Harmony Borax Works Trail

Death Valley National Park, California

Distance0.4mi
Elevation Gain90ft
Trailhead Elevation-239ft
Top-213ft
Elevation Min/Max-240/-213ft
Elevation Start/End-239/-239ft

Harmony Borax Works Trail

Harmony Borax Works Trail is a hiking trail in Inyo County, California. It is within Death Valley National Park. It is 0.4 miles long and begins at -239 feet altitude. Traveling the entire trail is 0.8 miles with a total elevation gain of 90 feet. Near the trailhead there is parking. The Harmony Borax Works can be seen along the trail.

Harmony Borax Works Trail Professional Reviews and Guides

"This desolate site was the scene of frenzied activity from 1883 to 1888, not in the pursuit of gold, like so much of the other mining activity, but of borax. Used in ceramics and glass as well as soap and detergent, borax was readily available here in Death Valley. Borax prices were highly mercurial due to soaring supply and moderate demand in the nineteenth century, so the industry was plagued by sharp boom and bust cycles. Here at the Harmony Works, the years of prosperity were typically brief. Chinese laborers hauled the borate sludge in from the flats on sledges to the processing plant, remains of which are the focal point of this hike. There the borate was boiled down and hauled 165 miles across the desert to Mojave by the famed twenty-mule teams. One of the wagons that made this journey stands below the borax plant. Although the works were in operation only from October to June, working conditions for man and beast were harsh. A side hike to the hilltop overlook gives you an excellent vista of the central valley floor. From here it is easy to imagine the usual workday in operation here at the Harmony Works. To the east of the hilltop is an area that appears to have been a dump for Furnace Creek. A rusty antique car rests on the hillside, surrounded by desert."

"This short hike on a loop trail leads to a historic nineteenth-century industrial site on the valley floor. There are interpretive signs along the trail. The endless borax flats are an overwhelming sight. This desolate site was the scene of frenzied activity from 1883 to 1888—not in quest of gold, like so much mining activity, but of borax.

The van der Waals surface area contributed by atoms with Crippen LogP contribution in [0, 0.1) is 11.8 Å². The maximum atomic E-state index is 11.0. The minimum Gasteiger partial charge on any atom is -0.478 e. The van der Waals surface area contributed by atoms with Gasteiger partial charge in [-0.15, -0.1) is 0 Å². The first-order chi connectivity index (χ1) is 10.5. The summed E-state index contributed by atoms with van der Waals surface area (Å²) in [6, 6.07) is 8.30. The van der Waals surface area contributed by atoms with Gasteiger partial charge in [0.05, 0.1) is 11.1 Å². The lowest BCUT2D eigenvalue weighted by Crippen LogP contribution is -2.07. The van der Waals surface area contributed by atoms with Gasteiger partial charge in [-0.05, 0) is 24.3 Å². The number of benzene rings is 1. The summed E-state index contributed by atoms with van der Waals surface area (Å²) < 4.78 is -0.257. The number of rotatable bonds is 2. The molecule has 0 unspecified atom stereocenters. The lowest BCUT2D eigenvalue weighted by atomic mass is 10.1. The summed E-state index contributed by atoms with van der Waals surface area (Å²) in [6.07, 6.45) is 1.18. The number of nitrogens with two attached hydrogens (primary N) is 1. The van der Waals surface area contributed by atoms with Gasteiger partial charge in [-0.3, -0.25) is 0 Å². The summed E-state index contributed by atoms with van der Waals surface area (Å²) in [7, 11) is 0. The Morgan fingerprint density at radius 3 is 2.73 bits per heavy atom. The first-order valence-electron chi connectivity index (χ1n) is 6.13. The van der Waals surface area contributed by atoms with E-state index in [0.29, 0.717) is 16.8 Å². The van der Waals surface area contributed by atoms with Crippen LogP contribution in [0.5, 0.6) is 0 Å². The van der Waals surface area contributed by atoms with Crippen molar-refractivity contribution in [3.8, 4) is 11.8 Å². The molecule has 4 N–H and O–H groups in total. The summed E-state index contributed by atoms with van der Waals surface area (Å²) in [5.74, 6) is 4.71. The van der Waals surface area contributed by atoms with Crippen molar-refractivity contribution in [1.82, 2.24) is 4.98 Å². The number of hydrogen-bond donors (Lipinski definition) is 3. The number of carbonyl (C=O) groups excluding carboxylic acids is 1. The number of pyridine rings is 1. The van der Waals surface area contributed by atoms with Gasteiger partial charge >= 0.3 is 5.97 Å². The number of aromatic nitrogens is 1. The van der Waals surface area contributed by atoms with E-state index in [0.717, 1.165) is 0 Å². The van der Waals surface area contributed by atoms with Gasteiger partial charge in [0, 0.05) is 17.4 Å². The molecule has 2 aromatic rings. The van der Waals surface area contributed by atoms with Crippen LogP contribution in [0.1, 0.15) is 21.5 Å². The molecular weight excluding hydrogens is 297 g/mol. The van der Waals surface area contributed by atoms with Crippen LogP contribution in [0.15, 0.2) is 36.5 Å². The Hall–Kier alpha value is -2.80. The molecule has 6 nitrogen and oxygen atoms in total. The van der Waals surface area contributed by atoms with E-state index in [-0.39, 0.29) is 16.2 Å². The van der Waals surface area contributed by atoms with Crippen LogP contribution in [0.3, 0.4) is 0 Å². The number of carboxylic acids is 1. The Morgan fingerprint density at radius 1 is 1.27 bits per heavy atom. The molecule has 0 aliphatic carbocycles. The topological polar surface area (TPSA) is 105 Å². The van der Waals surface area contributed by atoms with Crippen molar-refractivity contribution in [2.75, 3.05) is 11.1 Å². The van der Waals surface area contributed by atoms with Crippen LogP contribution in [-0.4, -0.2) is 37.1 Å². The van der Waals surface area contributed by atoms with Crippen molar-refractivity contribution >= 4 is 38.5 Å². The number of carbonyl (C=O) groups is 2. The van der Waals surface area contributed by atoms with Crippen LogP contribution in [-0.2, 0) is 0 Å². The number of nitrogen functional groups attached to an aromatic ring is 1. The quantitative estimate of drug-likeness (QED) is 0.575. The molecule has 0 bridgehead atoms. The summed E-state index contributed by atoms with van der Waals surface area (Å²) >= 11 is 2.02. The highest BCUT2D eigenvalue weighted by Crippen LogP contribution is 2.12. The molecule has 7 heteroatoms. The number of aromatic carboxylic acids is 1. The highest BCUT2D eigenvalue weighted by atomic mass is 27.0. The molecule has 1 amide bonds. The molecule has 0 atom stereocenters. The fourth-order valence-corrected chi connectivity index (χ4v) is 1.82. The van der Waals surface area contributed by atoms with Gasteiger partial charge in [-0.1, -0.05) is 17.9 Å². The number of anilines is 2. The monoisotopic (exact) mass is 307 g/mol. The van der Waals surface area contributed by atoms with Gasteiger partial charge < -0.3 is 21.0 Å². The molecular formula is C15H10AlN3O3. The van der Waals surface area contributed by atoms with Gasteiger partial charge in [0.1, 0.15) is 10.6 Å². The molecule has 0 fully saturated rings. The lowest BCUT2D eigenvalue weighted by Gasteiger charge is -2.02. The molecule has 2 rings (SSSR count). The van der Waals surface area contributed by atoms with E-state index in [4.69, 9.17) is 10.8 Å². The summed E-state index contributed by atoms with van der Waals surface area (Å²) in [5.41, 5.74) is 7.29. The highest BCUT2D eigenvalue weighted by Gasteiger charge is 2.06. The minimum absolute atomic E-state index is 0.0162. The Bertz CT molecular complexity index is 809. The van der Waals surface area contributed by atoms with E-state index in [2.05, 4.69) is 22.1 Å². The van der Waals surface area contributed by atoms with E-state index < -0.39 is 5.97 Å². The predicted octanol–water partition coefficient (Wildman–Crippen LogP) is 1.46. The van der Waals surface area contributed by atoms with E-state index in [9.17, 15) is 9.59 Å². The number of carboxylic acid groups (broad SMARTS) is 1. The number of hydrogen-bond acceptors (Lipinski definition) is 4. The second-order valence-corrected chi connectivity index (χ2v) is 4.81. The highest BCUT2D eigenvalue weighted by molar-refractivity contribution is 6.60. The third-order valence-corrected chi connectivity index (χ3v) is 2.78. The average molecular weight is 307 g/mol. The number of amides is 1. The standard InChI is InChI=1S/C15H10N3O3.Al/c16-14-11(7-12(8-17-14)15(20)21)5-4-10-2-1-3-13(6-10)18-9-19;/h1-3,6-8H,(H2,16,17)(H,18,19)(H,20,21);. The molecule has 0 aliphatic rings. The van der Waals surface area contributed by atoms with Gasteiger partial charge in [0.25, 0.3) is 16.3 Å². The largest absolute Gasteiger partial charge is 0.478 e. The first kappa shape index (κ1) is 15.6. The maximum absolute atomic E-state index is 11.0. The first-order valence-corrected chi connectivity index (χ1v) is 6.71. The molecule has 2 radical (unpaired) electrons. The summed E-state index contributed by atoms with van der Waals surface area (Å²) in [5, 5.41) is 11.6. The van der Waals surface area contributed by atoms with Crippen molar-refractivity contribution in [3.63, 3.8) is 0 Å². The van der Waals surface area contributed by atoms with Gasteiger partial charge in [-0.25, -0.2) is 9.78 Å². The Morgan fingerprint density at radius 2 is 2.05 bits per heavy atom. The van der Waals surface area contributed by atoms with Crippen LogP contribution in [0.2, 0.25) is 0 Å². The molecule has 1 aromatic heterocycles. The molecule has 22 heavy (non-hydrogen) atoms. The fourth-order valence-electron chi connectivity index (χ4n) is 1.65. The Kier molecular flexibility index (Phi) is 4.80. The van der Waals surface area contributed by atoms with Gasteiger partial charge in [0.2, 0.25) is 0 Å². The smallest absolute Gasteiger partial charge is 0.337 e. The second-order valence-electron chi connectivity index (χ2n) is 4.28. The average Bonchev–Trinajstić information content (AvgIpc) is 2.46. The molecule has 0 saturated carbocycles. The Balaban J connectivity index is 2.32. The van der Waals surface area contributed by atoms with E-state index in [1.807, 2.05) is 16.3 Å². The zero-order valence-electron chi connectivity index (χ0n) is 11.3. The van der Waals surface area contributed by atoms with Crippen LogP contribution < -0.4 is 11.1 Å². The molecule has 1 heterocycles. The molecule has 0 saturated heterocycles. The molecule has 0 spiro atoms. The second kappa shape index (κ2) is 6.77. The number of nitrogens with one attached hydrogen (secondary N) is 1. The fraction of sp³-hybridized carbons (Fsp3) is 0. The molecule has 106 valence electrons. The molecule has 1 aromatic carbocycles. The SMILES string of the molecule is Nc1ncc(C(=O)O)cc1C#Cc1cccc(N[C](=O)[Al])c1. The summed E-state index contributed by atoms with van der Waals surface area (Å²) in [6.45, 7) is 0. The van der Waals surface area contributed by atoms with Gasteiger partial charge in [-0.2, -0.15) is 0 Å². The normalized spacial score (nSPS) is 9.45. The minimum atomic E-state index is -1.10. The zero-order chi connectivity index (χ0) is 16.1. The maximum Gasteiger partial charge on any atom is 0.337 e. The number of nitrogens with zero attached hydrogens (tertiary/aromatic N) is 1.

Used in ceramics and glass as well as soap and detergent, borax was readily available here in Death Valley. Borax prices were mercurial due to soaring supply and moderate demand in the nineteenth century, so the industry was plagued by sharp boom and bust cycles. Here at the Harmony Works, the years of prosperity were typically brief."

"This short hike on a loop trail leads to a nineteenth-century industrial site on the valley floor. The endless borax flats are an overwhelming sight. This desolate site was the scene of frenzied activity from 1883 to 1888, not in the pursuit of gold like so much of the other mining activity, but of borax. Used in ceramics and glass as well as soap and detergent, borax was readily available here in Death Valley.

Borax prices were highly mercurial due to soaring supply and moderate demand in the nineteenth century, so the industry was plagued by sharp boom and bust cycles. Here at the Harmony Works, the years of prosperity were typically brief. For more information about the history of mining in Death Valley, visit the Borax Museum (free admission) at Furnace Creek Ranch."

Harmony Borax Works Trail Reviews

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Review by Bill & teresa Kettler, more of a short interpretive trail. After borax was found near Furnace Creek Ranch (then called Greenland) in 1881, William Tell Coleman built the Harmony plant and began to process ore in late 1883 or early 1884. When in full operation, the Harmony Borax Works employed 40 men who produced three tons of borax daily. During the summer months, when the weather was so hot that processing water would not cool enough to permit the suspended borax to crystallize, Coleman moved his work force to the Amargosa Borax Plant near present day Tecopa, California
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Trail Information

Death Valley National Park
Nearby City
Death Valley National Park
Parks
Furnace Creek Visitor Center; (760) 786-3200; www.nps.gov/deva
Local Contacts
NPS Death Valley Visitors Map; Trails Illustrated Death Valley National Park Map; USGS West of Furnace Creek-CA and Furnace Creek-CA
Local Maps

Activity Feed

Oct 2018